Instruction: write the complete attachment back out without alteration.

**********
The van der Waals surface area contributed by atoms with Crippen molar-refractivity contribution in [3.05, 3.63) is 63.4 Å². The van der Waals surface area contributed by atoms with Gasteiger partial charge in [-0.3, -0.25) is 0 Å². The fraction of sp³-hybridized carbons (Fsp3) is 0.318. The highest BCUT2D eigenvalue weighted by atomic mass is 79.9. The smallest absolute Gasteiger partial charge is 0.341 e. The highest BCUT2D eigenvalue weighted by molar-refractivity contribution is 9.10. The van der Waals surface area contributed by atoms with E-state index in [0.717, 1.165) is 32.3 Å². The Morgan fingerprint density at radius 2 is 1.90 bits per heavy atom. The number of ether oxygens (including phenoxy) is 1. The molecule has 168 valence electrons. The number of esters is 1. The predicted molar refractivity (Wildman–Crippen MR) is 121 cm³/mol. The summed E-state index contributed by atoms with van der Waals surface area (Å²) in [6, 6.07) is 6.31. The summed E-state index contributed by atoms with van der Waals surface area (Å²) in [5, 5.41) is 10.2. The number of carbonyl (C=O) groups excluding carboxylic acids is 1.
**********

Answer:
The van der Waals surface area contributed by atoms with Crippen molar-refractivity contribution in [3.05, 3.63) is 63.4 Å². The van der Waals surface area contributed by atoms with Gasteiger partial charge in [-0.3, -0.25) is 0 Å². The fraction of sp³-hybridized carbons (Fsp3) is 0.318. The highest BCUT2D eigenvalue weighted by atomic mass is 79.9. The smallest absolute Gasteiger partial charge is 0.341 e. The highest BCUT2D eigenvalue weighted by molar-refractivity contribution is 9.10. The van der Waals surface area contributed by atoms with E-state index in [0.717, 1.165) is 32.3 Å². The Morgan fingerprint density at radius 2 is 1.90 bits per heavy atom. The number of ether oxygens (including phenoxy) is 1. The molecule has 168 valence electrons. The number of esters is 1. The predicted molar refractivity (Wildman–Crippen MR) is 121 cm³/mol. The summed E-state index contributed by atoms with van der Waals surface area (Å²) in [6, 6.07) is 6.31. The summed E-state index contributed by atoms with van der Waals surface area (Å²) in [5, 5.41) is 10.2. The number of carbonyl (C=O) groups excluding carboxylic acids is 1.